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Why I Keep Talking about Race

Steve Hochstadt: I will keep talking about race because my students cannot understand American history without knowing the role played by racism.

Jay Jamison of the Journal-Courier writes that everyone should “shut up about race.” But I won’t.

Keep Talking About Race

I will keep talking about race because Jacksonville’s history is permeated by race. While slavery dominated the South, Jacksonville had a significant free black population in a section of the city called Africa, south of College Avenue. Before the Civil War, abolitionists, many at Illinois College, clashed with defenders of slavery. But race as a defining element of social life in Jacksonville was not only an issue of the 19th century. Well into the 1960s, black people in Jacksonville were openly discriminated against in downtown stores. Racism is a living memory for many black and white residents of Jacksonville.

I will keep talking about race because we keep learning more about how racism in the United States operated. James Loewen’s eye-opening book, Sundown Towns, describes how small towns all across America kept African Americans out by passing laws that non-whites had to leave by sundown. These communities remained segregated into and past the 1960s. In Illinois, according to the 2000 census, Scott County and Mason County still had no black households, and Stark County had one.

I will keep talking about race because my students cannot understand American history without knowing the role played by racism. Official and unofficial discrimination against virtually every ethnic and religious group who were not Anglo-Saxon Protestants determined social and economic life in America for most of our history.

I will keep talking about race because my life is a product of racism. My father came to the U.S. at 18 because he had to flee his home in Vienna or be killed by the Nazis. He found a haven in America and within a few years was back in Europe wearing a U.S. Army uniform.

Thousands of other German and Austrian Jews, including my grandparents, were denied entry by anti-Semitic immigration laws and practices of the U.S. government. After I was born in 1948, anti-Semitism still determined where Jews could live, what colleges we could attend, what organizations we could join, and where we could work. I have seen anti-Semitism gradually dissipate in America, but not disappear. Within the past few years, I heard a speaker talk about being “Jewed” at a public gathering here in town.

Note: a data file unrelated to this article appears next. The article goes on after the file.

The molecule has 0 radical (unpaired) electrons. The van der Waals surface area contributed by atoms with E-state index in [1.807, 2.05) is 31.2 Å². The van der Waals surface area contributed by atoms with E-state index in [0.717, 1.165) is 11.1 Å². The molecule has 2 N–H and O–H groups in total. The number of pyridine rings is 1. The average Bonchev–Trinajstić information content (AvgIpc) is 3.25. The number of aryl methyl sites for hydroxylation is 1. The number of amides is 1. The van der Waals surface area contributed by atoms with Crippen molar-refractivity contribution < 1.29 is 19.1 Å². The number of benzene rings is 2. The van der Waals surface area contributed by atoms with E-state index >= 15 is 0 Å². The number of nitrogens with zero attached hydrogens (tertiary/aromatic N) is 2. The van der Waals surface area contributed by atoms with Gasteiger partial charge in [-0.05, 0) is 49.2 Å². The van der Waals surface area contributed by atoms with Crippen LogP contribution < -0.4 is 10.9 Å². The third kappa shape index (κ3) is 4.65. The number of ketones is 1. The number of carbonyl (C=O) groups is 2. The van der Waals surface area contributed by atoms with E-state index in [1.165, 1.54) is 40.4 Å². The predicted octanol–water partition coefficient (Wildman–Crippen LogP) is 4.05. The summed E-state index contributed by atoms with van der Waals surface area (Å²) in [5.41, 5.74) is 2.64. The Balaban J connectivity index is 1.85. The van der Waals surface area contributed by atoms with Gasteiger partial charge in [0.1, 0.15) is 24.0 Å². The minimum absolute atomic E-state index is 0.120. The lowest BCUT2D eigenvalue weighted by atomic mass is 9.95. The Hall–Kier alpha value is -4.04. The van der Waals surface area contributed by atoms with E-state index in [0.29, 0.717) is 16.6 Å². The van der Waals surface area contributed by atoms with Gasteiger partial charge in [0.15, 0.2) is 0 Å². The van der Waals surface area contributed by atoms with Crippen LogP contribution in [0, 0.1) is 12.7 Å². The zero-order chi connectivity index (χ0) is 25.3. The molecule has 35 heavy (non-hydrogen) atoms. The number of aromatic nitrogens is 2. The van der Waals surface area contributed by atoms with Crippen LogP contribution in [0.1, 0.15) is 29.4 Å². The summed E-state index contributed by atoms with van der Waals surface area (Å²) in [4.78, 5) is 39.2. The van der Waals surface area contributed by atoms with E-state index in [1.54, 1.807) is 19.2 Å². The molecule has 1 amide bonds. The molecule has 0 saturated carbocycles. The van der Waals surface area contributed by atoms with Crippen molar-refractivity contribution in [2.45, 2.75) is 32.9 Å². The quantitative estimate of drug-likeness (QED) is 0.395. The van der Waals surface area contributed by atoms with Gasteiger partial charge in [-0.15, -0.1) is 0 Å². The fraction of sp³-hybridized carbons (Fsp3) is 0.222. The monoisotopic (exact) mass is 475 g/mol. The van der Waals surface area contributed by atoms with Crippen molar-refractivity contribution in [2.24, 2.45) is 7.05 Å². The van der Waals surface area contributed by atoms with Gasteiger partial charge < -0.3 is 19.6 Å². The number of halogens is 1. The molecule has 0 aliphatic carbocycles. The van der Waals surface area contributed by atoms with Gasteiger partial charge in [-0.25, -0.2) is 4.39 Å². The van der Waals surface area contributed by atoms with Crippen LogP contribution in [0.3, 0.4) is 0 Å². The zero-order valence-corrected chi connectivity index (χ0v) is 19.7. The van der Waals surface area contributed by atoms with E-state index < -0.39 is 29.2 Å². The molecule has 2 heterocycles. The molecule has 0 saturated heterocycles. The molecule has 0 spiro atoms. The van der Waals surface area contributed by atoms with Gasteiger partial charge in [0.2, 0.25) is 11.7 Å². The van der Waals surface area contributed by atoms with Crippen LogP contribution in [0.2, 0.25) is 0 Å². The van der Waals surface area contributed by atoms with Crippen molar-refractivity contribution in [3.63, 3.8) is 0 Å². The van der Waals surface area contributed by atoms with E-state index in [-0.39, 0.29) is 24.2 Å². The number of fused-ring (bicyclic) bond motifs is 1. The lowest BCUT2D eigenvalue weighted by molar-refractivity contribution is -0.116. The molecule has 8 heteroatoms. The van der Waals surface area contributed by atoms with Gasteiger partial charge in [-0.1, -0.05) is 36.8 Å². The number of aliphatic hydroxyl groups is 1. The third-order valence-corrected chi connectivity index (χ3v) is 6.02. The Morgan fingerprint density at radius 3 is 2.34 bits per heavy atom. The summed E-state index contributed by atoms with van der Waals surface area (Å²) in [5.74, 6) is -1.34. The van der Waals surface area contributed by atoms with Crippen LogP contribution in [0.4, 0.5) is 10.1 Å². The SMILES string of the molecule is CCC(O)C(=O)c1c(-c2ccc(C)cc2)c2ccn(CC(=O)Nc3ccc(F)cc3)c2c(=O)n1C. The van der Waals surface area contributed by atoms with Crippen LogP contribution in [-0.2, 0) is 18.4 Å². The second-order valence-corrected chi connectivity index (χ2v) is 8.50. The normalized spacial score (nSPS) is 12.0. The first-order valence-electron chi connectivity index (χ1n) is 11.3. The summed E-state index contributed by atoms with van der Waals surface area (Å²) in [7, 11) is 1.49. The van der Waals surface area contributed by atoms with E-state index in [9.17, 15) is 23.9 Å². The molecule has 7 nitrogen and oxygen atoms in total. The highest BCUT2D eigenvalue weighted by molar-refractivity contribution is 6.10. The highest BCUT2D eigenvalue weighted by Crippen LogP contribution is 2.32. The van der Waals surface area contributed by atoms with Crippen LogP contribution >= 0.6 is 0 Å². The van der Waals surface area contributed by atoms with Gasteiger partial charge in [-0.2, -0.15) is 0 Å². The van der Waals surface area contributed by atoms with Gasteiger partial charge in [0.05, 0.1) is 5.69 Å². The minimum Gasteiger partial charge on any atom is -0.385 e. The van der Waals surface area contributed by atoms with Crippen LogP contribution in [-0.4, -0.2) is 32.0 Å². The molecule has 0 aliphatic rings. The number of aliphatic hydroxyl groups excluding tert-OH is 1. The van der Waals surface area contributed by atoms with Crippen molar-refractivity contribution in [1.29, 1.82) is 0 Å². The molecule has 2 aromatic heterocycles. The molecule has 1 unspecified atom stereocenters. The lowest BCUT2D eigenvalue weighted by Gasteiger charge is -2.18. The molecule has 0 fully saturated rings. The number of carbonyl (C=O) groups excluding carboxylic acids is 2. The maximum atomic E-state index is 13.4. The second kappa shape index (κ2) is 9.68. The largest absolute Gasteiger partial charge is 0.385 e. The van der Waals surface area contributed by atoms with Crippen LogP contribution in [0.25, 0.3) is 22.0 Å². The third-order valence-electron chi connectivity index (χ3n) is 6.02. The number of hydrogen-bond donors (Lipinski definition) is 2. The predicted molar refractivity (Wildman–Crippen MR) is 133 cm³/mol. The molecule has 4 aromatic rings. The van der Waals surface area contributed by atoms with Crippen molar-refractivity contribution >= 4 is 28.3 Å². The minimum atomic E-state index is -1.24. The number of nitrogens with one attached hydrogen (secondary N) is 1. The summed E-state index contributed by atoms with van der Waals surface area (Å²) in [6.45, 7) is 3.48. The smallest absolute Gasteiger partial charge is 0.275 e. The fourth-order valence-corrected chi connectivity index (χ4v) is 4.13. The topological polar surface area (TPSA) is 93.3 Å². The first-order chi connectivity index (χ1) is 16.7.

I will keep talking about race because my brother, who lives in eastern Pennsylvania, tells me that racial slurs are common parlance among white people he meets. Racism is still widespread in America. A survey conducted this year by the University of Washington found that more than half of whites agreed with the statement: “It’s really a matter of some people not trying hard enough; if blacks would only try harder they could be just as well off as whites.”

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I will keep talking about race because a candidate for Senate in Kentucky has said that he thinks it is wrong that the Civil Rights Act of 1964 makes racial discrimination by private businesses illegal. Unless one agrees with Rand Paul, it is important to defend the civil rights won in that hard fight against racism in the 1960s.

I will keep talking about race because that is what prevents and eliminates racism. If young people in America are less racist than the older generations, it is because they have heard open and truthful talk about race in schools, in film, in the media. They have learned that racist stereotypes are lies, that discrimination is illegal, and that racism must be fought not only in bad foreign places, but here at home.

It is a remarkable day when a white man tells our black attorney general, Eric Holder, as well as black and white “scholars, activists and others” to shut up about race. It is a remarkable argument to blame racism on the words of those people who have been and still are discriminated against. It is remarkably ironic to say that the targets of racism are obsessed with race.

Steve Hockstadt

Those of us who have felt racism are not obsessed with race. But we know that pretending racism will go away by itself is a privilege of those who have never felt its sting.

And we won’t shut up.

Steve Hockstadt

Steve Hochstadt is professor of history at Illinois College in Jacksonville, Illinois, and author of Sources of the Holocaust (Palgrave, 2004) and Shanghai-Geschichten: Die jüdische Flucht nach China (Berlin: Hentrich und Hentrich, 2007).